Kerry signs joint action plan with Lithuania to stop nuclear trafficking

U.S. Secretary of State John Kerry and Lithuanian Foreign Minister Linas Linkevicius signed a joint action plan on Tuesday to combat illicit trafficking of radioactive and nuclear materials.

Kerry and Linkevicius met in Brussels at NATO headquarters to sign the document. The political arrangement expresses the intent for the U.S. and Lithuania to work together to increase the latter's capabilities to detect, prevent and respond to nuclear smuggling incidents. The plan strengthens an existing partnership between the two nations to make the U.S., Lithuania and Europe more secure.

"This is only the second plan with a European or NATO member country that creates a significant step forward with respect to our ability to be able to stop nuclear smuggling," Kerry said. "And it is the second plan of all the 11 that have been signed that actually sets out benchmarks and commitments, specifically, that will be undertaken to be met in order to prevent that transfer. It will also create a nuclear security center of excellence, which is an ability of Lithuania to take the lead in developing expertise and transferring that expertise to other people as well as becoming a training center for people to learn how to do a better job. This will keep nuclear materials out of the hands of terrorists, out of bad actors."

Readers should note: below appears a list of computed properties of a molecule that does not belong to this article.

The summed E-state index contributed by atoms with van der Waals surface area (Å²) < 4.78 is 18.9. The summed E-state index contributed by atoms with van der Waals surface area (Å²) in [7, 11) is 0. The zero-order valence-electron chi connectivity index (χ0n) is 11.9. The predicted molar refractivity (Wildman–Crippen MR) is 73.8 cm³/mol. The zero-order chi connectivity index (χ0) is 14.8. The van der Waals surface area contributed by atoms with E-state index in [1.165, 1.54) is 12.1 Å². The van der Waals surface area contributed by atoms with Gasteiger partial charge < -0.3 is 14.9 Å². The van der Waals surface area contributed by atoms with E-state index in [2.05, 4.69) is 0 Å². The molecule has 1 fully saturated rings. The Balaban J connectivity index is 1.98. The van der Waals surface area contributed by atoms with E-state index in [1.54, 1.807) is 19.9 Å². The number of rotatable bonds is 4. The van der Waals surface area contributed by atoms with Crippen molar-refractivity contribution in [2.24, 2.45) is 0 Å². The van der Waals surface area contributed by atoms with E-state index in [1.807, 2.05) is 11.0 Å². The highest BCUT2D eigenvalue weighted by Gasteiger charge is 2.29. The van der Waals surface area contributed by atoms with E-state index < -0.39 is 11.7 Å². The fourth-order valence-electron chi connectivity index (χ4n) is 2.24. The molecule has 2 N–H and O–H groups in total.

Linkevicius said the plan was just another milestone to the foundation of an overall strategic partnership between the U.S. and Lithuania that would further strengthen their alliance.

"What we're going to sign here, prevention of illicit trafficking of nuclear and radioactive materials, it also has to do with the fight with terrorists - (who) have no borders," Linkevicius said. "And every country, being big or small, we have a role here. Just we should be united all of us and try to add some value. So thank you for your cooperation, your assistance, for being able to be part of this."